From coal to Copenhagen

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With Australia being a huge exporter of coal, the government seems set on the adoption and use of clean-coal technology. But, is time running out for coal?

“I grew up to a Rolling Stones song that said, “Time is on my side. Yes it is.” For our coal industry, sadly, it is not. In fact, if the US experience is anything to go by, time is fast running out. Projects to build new coal-fired power stations are being abandoned from Florida to Utah. Money is pouring in for renewable energy and legislation is being enacted to support it.

The only long-term hope for coal in the US is clean coal. The same is true for Australia. Australia needs to take a long-term, 20-year view on energy and not just look at the increased demand projections for coal for the next five or 10 years. We need to look at what the energy mix will be in 2030.

The clear and present danger for Australia’s coal industry is, unless there is a powerful push to see clean-coal technology developed and implemented, the traditional markets for its product will start slowly shutting down as green energy becomes more price-competitive and public policy continues to demand greener outcomes”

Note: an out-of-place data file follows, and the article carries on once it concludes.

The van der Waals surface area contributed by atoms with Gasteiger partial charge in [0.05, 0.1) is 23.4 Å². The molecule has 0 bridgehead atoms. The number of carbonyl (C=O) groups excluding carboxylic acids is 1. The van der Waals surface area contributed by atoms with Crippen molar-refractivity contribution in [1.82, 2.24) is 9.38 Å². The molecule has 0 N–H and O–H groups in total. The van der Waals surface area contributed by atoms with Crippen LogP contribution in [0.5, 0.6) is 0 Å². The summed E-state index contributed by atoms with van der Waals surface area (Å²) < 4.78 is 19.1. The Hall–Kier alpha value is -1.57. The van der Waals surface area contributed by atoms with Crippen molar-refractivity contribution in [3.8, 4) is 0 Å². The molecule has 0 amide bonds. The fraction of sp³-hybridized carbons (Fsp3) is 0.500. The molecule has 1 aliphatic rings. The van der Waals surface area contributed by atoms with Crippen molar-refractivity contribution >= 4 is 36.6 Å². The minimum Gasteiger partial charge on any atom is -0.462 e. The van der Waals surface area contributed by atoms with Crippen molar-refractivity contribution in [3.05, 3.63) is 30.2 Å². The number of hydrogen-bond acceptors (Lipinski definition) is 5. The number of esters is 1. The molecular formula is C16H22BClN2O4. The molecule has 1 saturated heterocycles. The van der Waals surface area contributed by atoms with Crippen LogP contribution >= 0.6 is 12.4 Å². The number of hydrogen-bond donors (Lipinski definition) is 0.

(“Coal on the outer as US goes green” – The Australian, September 5th 2009)

“There’s an irony in the rushed construction of a new security fence around the Hazelwood power station, in anticipation of a community protest this weekend. The Government, it seems, is more in interested in protecting Hazelwood from protesters, than protecting our climate from Hazelwood.

Victoria has been shamed as the least climate-friendly state, running three of Australia’s four dirtiest power stations. And Hazelwood is one of the dirtiest in the developed world, scheduled to close this year but in 2005 given a lifeline by the State Government to 2031. The timing is significant, because it reflects the climate policy strategy of the major parties: hang on with dirty coal till 2030-35, and hope that by then carbon capture and storage (CCS) technology will work. For now, pour money into CCS research, but stall on serious emission-reduction strategies”
(“Punting on coal is a loser, but try telling the Government” – The Age, September 10th 2009)

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